The new wing also has nine period rooms from the 17th to the 19th centuries, four behind-the-scenes galleries, a 150-seat theater and rotating galleries for light-sensitive works.

The $345 million project also includes a 63-foot-high enclosed courtyard that links the new wing with the museum’s original beaux arts building, where the visitors center was renovated, and the redesign and renovation of the museum’s two historic entrances.

www.mfa.org

North Carolina Museum of Art
Raleigh, N.C.
The North Carolina Museum of Art, located in a 164-acre park in Raleigh, is a blend of art, architecture and nature after a major three-year expansion project last spring.

The centerpiece of the expansion is a new 127,000-square-foot building clad in aluminum panels with large areas of glass that subtly reflect the surrounding land and sky. Its distinctive roofline, a series of curves that form a system of vaults and coffers, brings light into the building.

A large sculpture hall, which serves as the main entry and museum lobby, contains more than 30 works by Auguste Rodin. The hall also serves as the spine around which 40 exhibition galleries are organized.

Because of the museum’s large expanses of glass, the architecture seems to blend with the outdoors in many places. Five courtyards, which contain sculpture, rock gardens, reflecting pools and outdoor seating, are visible through the glass walls. Four are accessible from the sculpture hall.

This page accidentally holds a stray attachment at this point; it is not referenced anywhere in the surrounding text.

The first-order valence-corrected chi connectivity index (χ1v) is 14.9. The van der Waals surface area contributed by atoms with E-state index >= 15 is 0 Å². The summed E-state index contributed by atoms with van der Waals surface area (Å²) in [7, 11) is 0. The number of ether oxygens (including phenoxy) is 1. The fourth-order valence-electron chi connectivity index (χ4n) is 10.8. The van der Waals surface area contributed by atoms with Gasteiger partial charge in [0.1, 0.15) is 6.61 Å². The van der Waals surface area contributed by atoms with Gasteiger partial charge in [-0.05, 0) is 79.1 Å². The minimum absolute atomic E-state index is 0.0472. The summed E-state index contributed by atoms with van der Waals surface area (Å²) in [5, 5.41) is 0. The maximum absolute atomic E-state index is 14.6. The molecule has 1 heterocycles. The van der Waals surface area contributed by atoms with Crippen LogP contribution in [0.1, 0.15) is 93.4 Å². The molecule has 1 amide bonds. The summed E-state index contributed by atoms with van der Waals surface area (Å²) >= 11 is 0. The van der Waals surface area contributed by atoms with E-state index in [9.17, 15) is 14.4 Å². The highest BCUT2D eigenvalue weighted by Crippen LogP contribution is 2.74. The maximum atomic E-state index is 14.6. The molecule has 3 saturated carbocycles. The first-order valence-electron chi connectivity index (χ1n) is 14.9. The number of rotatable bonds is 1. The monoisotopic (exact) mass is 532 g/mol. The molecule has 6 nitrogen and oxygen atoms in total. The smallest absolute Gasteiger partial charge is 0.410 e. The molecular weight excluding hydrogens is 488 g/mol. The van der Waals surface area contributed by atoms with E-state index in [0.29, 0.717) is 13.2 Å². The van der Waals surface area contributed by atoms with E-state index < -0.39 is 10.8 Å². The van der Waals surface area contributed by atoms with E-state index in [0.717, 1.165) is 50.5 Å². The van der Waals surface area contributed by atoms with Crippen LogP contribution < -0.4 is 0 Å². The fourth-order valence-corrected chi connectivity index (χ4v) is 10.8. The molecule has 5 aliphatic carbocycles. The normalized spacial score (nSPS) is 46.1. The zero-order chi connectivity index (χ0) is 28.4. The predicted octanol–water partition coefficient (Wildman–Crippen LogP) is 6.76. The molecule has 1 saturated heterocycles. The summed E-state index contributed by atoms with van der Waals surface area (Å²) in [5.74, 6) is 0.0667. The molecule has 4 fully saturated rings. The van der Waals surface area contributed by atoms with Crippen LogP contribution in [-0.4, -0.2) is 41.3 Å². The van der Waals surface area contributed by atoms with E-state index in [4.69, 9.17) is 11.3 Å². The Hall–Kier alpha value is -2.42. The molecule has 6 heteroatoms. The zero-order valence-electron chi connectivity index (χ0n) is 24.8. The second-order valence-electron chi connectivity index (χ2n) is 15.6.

Inside, galleries with white oak floors and white walls exhibit the museum’s collection of antiquities, Renaissance art, European painting and sculpture, 18th- and 19th-century American art, African art, pre-Columbian art, Jewish ceremonial objects, and modern and contemporary art.

New York-based architect Thomas Phifer, whose firm designed the new building, said he wanted to create something that was beautiful but that did not compete with the art.

“All of the building’s elements, from the oculi in the ceiling, designed to bring in controlled natural light, to the expanses of glass that bring the outdoors in, to the views between and among the galleries, have been created with an eye to providing the best possible experience for viewing the diversity of art in the collection,” Phifer said in a statement.

Major works of sculpture and environmental art are located throughout the surrounding park of rolling hills and woods.

The new building, known as the West Building, also has a new restaurant and museum shop. The museum’s 1983 East Building, designed by architect Edward Durell Stone, is now a center for temporary exhibitions and education programs.

www.ncartmuseum.org